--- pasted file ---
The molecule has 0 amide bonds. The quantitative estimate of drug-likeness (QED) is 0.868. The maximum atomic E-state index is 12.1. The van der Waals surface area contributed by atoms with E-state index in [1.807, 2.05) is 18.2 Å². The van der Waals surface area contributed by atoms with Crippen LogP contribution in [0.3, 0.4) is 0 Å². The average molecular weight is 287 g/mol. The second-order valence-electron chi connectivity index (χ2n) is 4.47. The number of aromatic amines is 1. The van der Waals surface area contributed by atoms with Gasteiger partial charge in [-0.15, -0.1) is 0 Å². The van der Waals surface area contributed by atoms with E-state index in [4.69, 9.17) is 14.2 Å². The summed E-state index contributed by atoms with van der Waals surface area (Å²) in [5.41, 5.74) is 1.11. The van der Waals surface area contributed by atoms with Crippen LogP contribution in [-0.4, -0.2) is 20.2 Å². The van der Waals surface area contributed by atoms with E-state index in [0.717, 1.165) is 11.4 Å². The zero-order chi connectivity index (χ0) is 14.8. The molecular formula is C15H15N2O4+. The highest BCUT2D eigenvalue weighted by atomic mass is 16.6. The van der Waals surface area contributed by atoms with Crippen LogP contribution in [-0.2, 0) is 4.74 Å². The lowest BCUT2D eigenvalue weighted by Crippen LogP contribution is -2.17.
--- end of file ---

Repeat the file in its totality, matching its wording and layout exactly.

The molecule has 0 amide bonds. The quantitative estimate of drug-likeness (QED) is 0.868. The maximum atomic E-state index is 12.1. The van der Waals surface area contributed by atoms with E-state index in [1.807, 2.05) is 18.2 Å². The van der Waals surface area contributed by atoms with Crippen LogP contribution in [0.3, 0.4) is 0 Å². The average molecular weight is 287 g/mol. The second-order valence-electron chi connectivity index (χ2n) is 4.47. The number of aromatic amines is 1. The van der Waals surface area contributed by atoms with Gasteiger partial charge in [-0.15, -0.1) is 0 Å². The van der Waals surface area contributed by atoms with E-state index in [4.69, 9.17) is 14.2 Å². The summed E-state index contributed by atoms with van der Waals surface area (Å²) in [5.41, 5.74) is 1.11. The van der Waals surface area contributed by atoms with Crippen LogP contribution in [-0.4, -0.2) is 20.2 Å². The van der Waals surface area contributed by atoms with E-state index in [0.717, 1.165) is 11.4 Å². The zero-order chi connectivity index (χ0) is 14.8. The molecular formula is C15H15N2O4+. The highest BCUT2D eigenvalue weighted by atomic mass is 16.6. The van der Waals surface area contributed by atoms with Crippen LogP contribution in [-0.2, 0) is 4.74 Å². The lowest BCUT2D eigenvalue weighted by Crippen LogP contribution is -2.17.